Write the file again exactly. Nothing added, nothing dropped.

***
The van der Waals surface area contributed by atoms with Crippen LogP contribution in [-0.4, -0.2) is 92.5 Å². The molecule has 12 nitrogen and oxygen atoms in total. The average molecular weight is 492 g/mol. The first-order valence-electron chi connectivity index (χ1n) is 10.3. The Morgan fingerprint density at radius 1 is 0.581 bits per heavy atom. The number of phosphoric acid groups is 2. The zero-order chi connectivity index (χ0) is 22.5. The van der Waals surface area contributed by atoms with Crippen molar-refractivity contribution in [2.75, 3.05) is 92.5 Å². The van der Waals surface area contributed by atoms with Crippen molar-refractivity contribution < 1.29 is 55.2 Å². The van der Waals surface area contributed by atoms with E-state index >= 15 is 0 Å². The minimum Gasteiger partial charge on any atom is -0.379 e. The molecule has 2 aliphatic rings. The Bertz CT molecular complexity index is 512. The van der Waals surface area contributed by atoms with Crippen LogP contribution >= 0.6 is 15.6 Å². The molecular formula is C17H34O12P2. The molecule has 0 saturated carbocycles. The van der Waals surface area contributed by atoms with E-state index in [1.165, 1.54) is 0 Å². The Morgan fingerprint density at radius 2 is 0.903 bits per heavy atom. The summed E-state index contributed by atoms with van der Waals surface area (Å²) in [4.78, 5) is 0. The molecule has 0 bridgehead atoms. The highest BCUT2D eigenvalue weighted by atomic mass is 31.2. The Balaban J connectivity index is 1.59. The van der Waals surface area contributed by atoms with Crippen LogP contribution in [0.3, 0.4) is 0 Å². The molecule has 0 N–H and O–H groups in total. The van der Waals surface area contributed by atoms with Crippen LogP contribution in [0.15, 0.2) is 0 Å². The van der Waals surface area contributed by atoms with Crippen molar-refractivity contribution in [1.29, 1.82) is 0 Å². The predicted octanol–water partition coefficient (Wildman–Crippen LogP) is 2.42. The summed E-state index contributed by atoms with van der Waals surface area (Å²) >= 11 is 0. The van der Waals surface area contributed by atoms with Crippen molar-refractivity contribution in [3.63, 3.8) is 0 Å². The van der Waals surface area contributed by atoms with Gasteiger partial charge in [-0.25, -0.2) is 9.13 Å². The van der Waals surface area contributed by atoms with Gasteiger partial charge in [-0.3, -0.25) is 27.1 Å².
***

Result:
The van der Waals surface area contributed by atoms with Crippen LogP contribution in [-0.4, -0.2) is 92.5 Å². The molecule has 12 nitrogen and oxygen atoms in total. The average molecular weight is 492 g/mol. The first-order valence-electron chi connectivity index (χ1n) is 10.3. The Morgan fingerprint density at radius 1 is 0.581 bits per heavy atom. The number of phosphoric acid groups is 2. The zero-order chi connectivity index (χ0) is 22.5. The van der Waals surface area contributed by atoms with Crippen molar-refractivity contribution in [2.75, 3.05) is 92.5 Å². The van der Waals surface area contributed by atoms with Crippen molar-refractivity contribution < 1.29 is 55.2 Å². The van der Waals surface area contributed by atoms with E-state index >= 15 is 0 Å². The minimum Gasteiger partial charge on any atom is -0.379 e. The molecule has 2 aliphatic rings. The Bertz CT molecular complexity index is 512. The van der Waals surface area contributed by atoms with Crippen LogP contribution >= 0.6 is 15.6 Å². The molecular formula is C17H34O12P2. The molecule has 0 saturated carbocycles. The van der Waals surface area contributed by atoms with E-state index in [1.165, 1.54) is 0 Å². The Morgan fingerprint density at radius 2 is 0.903 bits per heavy atom. The summed E-state index contributed by atoms with van der Waals surface area (Å²) in [4.78, 5) is 0. The molecule has 0 bridgehead atoms. The highest BCUT2D eigenvalue weighted by atomic mass is 31.2. The Balaban J connectivity index is 1.59. The van der Waals surface area contributed by atoms with Crippen LogP contribution in [0.3, 0.4) is 0 Å². The molecule has 0 N–H and O–H groups in total. The van der Waals surface area contributed by atoms with Crippen LogP contribution in [0.15, 0.2) is 0 Å². The van der Waals surface area contributed by atoms with Crippen molar-refractivity contribution in [1.29, 1.82) is 0 Å². The predicted octanol–water partition coefficient (Wildman–Crippen LogP) is 2.42. The summed E-state index contributed by atoms with van der Waals surface area (Å²) >= 11 is 0. The van der Waals surface area contributed by atoms with Crippen molar-refractivity contribution in [3.63, 3.8) is 0 Å². The van der Waals surface area contributed by atoms with Gasteiger partial charge in [-0.25, -0.2) is 9.13 Å². The van der Waals surface area contributed by atoms with Gasteiger partial charge in [-0.3, -0.25) is 27.1 Å².